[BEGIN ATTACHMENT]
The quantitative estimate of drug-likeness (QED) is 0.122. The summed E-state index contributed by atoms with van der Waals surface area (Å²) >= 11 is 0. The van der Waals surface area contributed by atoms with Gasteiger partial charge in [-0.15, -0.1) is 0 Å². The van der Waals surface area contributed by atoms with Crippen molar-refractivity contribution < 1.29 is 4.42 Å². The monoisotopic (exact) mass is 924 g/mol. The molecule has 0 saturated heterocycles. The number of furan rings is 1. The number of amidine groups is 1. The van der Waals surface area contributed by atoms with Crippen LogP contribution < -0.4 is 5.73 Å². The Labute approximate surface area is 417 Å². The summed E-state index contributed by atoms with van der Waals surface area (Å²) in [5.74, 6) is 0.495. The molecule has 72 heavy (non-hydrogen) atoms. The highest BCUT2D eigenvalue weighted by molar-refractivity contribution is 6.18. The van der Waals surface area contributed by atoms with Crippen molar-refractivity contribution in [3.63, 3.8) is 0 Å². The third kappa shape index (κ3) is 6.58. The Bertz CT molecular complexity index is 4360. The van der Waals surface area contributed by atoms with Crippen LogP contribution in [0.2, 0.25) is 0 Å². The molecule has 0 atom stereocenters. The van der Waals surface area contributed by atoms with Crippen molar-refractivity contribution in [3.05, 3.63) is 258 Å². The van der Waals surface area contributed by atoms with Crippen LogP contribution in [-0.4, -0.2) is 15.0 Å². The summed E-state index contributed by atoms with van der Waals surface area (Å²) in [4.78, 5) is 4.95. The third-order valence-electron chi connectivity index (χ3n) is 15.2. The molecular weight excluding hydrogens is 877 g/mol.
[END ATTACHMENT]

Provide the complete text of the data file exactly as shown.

The quantitative estimate of drug-likeness (QED) is 0.122. The summed E-state index contributed by atoms with van der Waals surface area (Å²) >= 11 is 0. The van der Waals surface area contributed by atoms with Gasteiger partial charge in [-0.15, -0.1) is 0 Å². The van der Waals surface area contributed by atoms with Crippen molar-refractivity contribution < 1.29 is 4.42 Å². The monoisotopic (exact) mass is 924 g/mol. The molecule has 0 saturated heterocycles. The number of furan rings is 1. The number of amidine groups is 1. The van der Waals surface area contributed by atoms with Crippen LogP contribution < -0.4 is 5.73 Å². The Labute approximate surface area is 417 Å². The summed E-state index contributed by atoms with van der Waals surface area (Å²) in [5.74, 6) is 0.495. The molecule has 72 heavy (non-hydrogen) atoms. The highest BCUT2D eigenvalue weighted by molar-refractivity contribution is 6.18. The van der Waals surface area contributed by atoms with Crippen molar-refractivity contribution in [3.63, 3.8) is 0 Å². The third kappa shape index (κ3) is 6.58. The Bertz CT molecular complexity index is 4360. The van der Waals surface area contributed by atoms with Crippen LogP contribution in [0.2, 0.25) is 0 Å². The molecule has 0 atom stereocenters. The van der Waals surface area contributed by atoms with Crippen molar-refractivity contribution in [3.05, 3.63) is 258 Å². The van der Waals surface area contributed by atoms with Crippen LogP contribution in [-0.4, -0.2) is 15.0 Å². The summed E-state index contributed by atoms with van der Waals surface area (Å²) in [4.78, 5) is 4.95. The third-order valence-electron chi connectivity index (χ3n) is 15.2. The molecular weight excluding hydrogens is 877 g/mol.